A neurologist is a doctor who specializes in neurology and diagnoses and treats disorders that affect the brain, spinal cord, and nerves. While this is common knowledge, a lot of aspiring neurologists and people interested in this line of work are unaware of the other particulars of this profession, like the job description, the certifications and qualifications needed, and the average neurologist salary. In this article, you’ll learn about all of these essential details. But before we delve into that, let’s understand what neurology is.
Neurology is a branch of science that deals with the anatomy, the functions, and the organic disorders of the nerves and the nervous system in the body. Neurology also involves the diagnosis and treatment of all kinds of conditions and diseases of the central and peripheral nervous systems, and their subdivisions, the autonomic and somatic nervous systems.
This branch of medicine also extends to include the blood vessels and all effector tissues, such as muscles. Neuroscience, which is the scientific study of the nervous system, forms the basis of neurological practice.
JOB DESCRIPTION AND DUTIES
The job description for a neurologist varies from medical practice to research. Irrespective of whether a neurologist works in a hospital, has their own practice, is employed in a university, or is carrying on research, there is never a quiet day in this job. Let’s take a look at the various job descriptions of a neurologist.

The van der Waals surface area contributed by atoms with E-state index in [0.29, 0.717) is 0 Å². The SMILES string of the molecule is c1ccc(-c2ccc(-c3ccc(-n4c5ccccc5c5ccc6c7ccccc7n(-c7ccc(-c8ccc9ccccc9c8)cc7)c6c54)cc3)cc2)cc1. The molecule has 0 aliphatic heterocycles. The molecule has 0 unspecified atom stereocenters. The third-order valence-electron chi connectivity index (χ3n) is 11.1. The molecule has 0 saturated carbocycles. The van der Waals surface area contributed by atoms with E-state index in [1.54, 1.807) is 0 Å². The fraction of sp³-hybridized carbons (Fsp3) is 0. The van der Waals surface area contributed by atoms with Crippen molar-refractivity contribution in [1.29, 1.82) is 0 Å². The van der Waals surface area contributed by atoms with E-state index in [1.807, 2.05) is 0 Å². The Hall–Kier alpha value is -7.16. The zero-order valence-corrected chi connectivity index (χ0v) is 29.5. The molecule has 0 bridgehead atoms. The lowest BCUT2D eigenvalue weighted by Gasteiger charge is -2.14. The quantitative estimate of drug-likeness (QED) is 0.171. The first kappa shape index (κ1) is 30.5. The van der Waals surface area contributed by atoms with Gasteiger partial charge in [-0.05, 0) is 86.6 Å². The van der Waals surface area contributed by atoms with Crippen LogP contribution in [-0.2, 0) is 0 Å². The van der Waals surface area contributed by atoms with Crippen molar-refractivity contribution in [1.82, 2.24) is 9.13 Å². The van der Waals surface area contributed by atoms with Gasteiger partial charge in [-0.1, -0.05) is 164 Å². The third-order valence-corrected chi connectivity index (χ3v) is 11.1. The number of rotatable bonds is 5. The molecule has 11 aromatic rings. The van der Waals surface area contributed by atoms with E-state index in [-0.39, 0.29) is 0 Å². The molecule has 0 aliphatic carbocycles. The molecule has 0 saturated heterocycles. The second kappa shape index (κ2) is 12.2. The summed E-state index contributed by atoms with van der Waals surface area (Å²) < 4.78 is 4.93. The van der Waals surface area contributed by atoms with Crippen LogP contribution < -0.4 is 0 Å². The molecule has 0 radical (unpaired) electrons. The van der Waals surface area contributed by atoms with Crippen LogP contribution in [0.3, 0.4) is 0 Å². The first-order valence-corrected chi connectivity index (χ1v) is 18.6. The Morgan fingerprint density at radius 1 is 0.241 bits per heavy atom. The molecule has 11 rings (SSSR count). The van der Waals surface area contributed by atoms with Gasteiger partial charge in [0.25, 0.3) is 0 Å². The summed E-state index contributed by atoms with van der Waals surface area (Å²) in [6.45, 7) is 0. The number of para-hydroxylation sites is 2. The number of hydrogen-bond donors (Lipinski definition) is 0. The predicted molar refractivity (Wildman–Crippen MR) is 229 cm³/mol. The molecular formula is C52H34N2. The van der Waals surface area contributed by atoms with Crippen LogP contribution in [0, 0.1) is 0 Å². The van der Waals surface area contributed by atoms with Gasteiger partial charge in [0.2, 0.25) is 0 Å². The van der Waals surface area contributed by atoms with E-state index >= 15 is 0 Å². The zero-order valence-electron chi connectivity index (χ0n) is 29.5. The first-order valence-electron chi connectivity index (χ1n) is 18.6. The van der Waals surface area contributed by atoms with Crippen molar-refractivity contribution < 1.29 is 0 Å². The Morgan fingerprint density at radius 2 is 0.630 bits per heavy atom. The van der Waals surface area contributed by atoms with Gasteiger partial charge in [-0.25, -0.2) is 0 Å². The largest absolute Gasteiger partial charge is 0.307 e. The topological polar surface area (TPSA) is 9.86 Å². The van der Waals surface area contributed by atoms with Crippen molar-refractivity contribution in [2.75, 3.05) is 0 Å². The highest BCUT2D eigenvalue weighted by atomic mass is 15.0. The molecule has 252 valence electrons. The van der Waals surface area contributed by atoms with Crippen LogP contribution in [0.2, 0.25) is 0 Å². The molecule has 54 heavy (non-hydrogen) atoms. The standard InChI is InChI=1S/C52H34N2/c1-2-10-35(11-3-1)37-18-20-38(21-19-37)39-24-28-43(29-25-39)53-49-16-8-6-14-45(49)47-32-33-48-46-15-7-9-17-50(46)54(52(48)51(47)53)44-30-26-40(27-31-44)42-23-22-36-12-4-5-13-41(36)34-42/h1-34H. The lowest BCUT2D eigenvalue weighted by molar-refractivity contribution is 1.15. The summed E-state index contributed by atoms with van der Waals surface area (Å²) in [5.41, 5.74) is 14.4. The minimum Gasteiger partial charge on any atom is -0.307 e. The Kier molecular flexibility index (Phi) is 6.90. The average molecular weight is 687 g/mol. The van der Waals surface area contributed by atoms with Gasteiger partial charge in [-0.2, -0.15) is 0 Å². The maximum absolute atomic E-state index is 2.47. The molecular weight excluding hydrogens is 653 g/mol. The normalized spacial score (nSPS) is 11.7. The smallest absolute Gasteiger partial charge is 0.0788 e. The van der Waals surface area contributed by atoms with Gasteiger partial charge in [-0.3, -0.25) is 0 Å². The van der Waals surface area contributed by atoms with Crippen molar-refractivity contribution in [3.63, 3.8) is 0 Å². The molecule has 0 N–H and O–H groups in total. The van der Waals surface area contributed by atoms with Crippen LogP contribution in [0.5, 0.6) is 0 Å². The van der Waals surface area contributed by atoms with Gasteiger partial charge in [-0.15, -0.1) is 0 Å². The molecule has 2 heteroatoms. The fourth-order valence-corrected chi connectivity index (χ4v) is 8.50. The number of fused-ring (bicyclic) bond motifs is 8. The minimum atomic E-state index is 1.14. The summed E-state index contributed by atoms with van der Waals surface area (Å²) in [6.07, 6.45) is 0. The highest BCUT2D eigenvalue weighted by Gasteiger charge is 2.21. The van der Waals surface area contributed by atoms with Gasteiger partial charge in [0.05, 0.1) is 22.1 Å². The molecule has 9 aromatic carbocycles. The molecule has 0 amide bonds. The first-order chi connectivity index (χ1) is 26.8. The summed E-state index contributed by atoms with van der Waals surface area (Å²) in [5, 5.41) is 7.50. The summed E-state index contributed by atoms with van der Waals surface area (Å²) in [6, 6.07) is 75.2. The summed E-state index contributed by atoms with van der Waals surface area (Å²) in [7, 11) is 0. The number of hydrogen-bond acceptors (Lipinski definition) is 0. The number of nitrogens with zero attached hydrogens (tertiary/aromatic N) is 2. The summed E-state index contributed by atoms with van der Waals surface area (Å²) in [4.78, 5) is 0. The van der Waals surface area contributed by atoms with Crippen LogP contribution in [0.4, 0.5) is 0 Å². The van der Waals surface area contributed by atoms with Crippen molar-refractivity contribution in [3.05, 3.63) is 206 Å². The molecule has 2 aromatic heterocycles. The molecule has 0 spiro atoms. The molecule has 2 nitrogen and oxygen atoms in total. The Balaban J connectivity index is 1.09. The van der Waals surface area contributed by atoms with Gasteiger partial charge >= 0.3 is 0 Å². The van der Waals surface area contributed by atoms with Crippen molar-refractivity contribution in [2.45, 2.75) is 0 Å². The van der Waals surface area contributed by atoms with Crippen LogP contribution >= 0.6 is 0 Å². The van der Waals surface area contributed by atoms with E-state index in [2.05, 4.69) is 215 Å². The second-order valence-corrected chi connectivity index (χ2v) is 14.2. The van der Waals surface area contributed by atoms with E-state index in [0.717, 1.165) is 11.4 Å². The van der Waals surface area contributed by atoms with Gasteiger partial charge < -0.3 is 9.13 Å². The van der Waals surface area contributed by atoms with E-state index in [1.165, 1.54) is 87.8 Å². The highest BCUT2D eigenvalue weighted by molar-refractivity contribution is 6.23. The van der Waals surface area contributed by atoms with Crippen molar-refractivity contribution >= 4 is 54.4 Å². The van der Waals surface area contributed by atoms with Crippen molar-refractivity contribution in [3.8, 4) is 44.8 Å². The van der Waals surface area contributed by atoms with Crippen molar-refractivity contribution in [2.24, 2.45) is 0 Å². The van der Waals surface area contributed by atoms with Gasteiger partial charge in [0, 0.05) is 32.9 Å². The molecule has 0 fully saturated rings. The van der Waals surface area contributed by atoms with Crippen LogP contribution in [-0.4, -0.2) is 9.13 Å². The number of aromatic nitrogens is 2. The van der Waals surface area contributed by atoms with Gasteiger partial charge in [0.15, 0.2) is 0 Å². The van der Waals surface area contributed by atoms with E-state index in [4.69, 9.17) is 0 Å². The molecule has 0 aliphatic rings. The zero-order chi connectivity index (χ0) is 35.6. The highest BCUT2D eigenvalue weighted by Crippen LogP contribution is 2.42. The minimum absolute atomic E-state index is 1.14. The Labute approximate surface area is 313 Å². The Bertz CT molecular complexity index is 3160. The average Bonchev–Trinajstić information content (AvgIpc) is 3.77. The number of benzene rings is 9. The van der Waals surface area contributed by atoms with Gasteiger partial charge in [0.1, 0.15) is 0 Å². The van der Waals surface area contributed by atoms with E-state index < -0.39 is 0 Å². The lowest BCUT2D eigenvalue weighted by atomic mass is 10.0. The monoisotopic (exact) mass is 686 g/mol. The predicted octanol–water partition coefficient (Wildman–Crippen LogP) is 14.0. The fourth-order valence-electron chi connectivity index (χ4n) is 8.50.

NEUROLOGISTS IN DIAGNOSTICS AND TREATMENT
Neurologists who work in hospitals and clinics typically diagnose the neurological problems in patients and offer treatment options to manage or cure neurological conditions and diseases. The list of responsibilities and the neurologist salary for these kinds of jobs depend on the hospital or the clinical establishment the medical professional is employed in. The typical job description for neurologists who diagnose and treat neurological conditions include the following responsibilities.
NEUROLOGISTS IN RESEARCH
Neurologists can also choose to work in the line of neurological research, which involves the practice of studying existing neurological disorders to find methods to treat and cure them. The neurologist salary for medical professionals involved in neurological research also varies from one research study to another. Some of the general responsibilities in the job description of a neurologist involved in research are listed below.
Neurologists may also choose to teach in universities and medical colleges, either as a full-time job or as a part-time vocation.
EDUCATION AND CERTIFICATIONS
Good education forms the basis for an aspiring neurologist to have a successful career. The kind of education determines several factors like the line of work a neurologist works in, the neurologist salary, and the overall success of a medical professional. Details about the general outline of the education and certifications necessary for a neurologist include.
As with most other medical professions, an undergraduate degree is one of the first requirements to become a neurologist. Although there’s no particular subject that a student needs to major in, aspiring neurologists will find that biological sciences, physics, chemistry, or premed may make it easier to gain admission in medical schools later.